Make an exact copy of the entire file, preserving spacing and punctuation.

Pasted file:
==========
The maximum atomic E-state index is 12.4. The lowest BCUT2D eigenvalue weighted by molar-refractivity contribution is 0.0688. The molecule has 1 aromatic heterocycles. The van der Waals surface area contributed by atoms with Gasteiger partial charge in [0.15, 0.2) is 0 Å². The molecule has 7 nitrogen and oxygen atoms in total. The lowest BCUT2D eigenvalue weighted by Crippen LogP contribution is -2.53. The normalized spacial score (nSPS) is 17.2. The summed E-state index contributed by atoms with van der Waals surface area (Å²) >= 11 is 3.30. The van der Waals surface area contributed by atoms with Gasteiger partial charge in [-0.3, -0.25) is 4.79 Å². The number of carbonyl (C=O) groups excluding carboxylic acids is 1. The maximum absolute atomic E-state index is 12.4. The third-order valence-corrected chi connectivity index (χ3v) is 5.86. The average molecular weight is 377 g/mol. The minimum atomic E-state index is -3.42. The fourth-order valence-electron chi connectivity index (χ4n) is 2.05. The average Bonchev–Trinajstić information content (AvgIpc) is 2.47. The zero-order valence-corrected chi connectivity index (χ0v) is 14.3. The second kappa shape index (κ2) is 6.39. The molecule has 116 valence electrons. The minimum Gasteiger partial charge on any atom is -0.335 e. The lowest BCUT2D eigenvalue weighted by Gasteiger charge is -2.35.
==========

The maximum atomic E-state index is 12.4. The lowest BCUT2D eigenvalue weighted by molar-refractivity contribution is 0.0688. The molecule has 1 aromatic heterocycles. The van der Waals surface area contributed by atoms with Gasteiger partial charge in [0.15, 0.2) is 0 Å². The molecule has 7 nitrogen and oxygen atoms in total. The lowest BCUT2D eigenvalue weighted by Crippen LogP contribution is -2.53. The normalized spacial score (nSPS) is 17.2. The summed E-state index contributed by atoms with van der Waals surface area (Å²) >= 11 is 3.30. The van der Waals surface area contributed by atoms with Gasteiger partial charge in [-0.3, -0.25) is 4.79 Å². The number of carbonyl (C=O) groups excluding carboxylic acids is 1. The maximum absolute atomic E-state index is 12.4. The third-order valence-corrected chi connectivity index (χ3v) is 5.86. The average molecular weight is 377 g/mol. The minimum atomic E-state index is -3.42. The fourth-order valence-electron chi connectivity index (χ4n) is 2.05. The average Bonchev–Trinajstić information content (AvgIpc) is 2.47. The zero-order valence-corrected chi connectivity index (χ0v) is 14.3. The second kappa shape index (κ2) is 6.39. The molecule has 116 valence electrons. The minimum Gasteiger partial charge on any atom is -0.335 e. The lowest BCUT2D eigenvalue weighted by Gasteiger charge is -2.35.